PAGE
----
• Children in West Bengal demand clean air during Child Rights Week
    Times of India | 18 November 2023
  • KOLKATA: As part of Child Rights Week, approximately 1,500 children from polluted cities in Bengal, including Kolkata, Durgapur, Burdwan and Asansol, took to the streets to advocate for their right to breathe clean air.

    The initiative, organized in response to the rising concerns about air pollution and its adverse effects on children, aimed to raise awareness and emphasize the importance of a healthy environment for their well-being.

    The children, comprising students from schools, youth from colleges, and members of child rights-based organizations, participated in a peaceful walk to convey a powerful message about their fundamental right to clean air.

    The event emphasized that access to clean air is not merely a privilege but a basic right that must be safeguarded.

    Sudeshna Roy, chairperson of the West Bengal Commission for the Protection of Child Rights, stressed the importance of prioritizing children's right to a healthy future and urged collective action to ensure safe air for them.

    Karuna Singh, country director of EarthDay Network, called for unity in creating a healthier, more sustainable future where children can dream and grow in an environment free from the threats of air pollution.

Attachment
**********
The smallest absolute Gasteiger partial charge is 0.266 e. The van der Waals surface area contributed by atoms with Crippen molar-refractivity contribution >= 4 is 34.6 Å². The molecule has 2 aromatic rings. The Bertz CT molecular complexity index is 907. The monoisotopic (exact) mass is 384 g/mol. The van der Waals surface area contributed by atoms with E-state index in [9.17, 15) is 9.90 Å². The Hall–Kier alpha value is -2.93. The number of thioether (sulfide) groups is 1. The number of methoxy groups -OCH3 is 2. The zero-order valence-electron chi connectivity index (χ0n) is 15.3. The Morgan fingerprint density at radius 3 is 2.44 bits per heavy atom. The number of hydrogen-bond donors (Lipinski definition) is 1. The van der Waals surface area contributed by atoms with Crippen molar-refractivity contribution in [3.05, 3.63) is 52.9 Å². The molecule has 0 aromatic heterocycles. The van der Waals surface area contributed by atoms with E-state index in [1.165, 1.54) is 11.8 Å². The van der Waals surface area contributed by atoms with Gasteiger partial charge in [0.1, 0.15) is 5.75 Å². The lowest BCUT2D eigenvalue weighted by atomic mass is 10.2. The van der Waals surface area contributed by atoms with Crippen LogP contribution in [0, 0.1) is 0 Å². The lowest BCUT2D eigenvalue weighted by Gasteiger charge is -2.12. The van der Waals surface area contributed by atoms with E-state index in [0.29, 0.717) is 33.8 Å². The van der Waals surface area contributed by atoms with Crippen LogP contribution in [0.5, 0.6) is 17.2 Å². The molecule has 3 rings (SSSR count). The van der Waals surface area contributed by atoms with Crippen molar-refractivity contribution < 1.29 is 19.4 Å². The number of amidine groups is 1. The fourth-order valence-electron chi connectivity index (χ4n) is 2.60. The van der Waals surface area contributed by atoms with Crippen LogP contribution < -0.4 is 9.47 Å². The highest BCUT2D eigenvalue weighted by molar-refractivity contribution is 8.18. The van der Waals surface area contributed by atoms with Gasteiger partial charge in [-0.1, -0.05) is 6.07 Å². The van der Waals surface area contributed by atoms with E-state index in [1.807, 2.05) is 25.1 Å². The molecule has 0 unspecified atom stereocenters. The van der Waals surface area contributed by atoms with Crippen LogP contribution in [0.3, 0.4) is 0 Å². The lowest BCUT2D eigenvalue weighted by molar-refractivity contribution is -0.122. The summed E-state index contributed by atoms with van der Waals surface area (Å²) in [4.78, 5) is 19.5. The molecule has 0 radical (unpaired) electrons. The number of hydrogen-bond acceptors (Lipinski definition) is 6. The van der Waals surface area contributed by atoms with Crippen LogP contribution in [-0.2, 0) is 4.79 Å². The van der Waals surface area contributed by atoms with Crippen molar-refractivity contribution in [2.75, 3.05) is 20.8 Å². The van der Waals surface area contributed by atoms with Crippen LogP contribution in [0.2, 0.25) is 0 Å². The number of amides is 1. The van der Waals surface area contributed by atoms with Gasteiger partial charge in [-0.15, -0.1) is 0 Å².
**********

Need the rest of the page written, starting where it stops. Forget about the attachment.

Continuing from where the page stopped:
In Kolkata, around 300 children participated in the Walk for Clean Air, starting from PC Chandra Jewellers, Elgin Road Branch, and concluding at the Academy of Fine Arts.

    Various schools, including Techno India Public School, Baidyapara High School, Silver Point School, Asutosh College, and government and private institutions, joined the event.

    Organizations such as SSDC, Sanchar, NOSK, CFAR, CINI, All Bengal, Seva Kendra were also part of the initiative.

    Vinay Jaju of SwitchON Foundation expressed concern about the impact of air pollution on an entire generation of children.

    He highlighted survey results indicating that 88.4% of youth in West Bengal view air pollution as a significant threat to human health.

    A flash survey conducted by SwitchON Foundation on children and youth perceptions of air quality in West Bengal revealed that 47.3% of respondents considered vehicles the primary contributor to air pollution, followed by 33.8% attributing it to industries, road dust, open waste, and coal power plants. The survey also emphasized the need for government promotion of renewable energy and mandatory environmental education in educational institutions.

    Kaustav Chowdhury, Pediatric Consultant at Apollo Gleneagles Hospital, underscored the adverse effects of air pollution on children's health, emphasizing the responsibility to provide a pollution-free environment.

    The event concluded with heartwarming moments as children, supported by parents, teachers, and community members, united in solidarity for clean air. Banners and placards carrying messages advocating for clean air and the right of every child to a healthy environment were displayed, reinforcing the importance of addressing air quality issues for the well-being of future generations.
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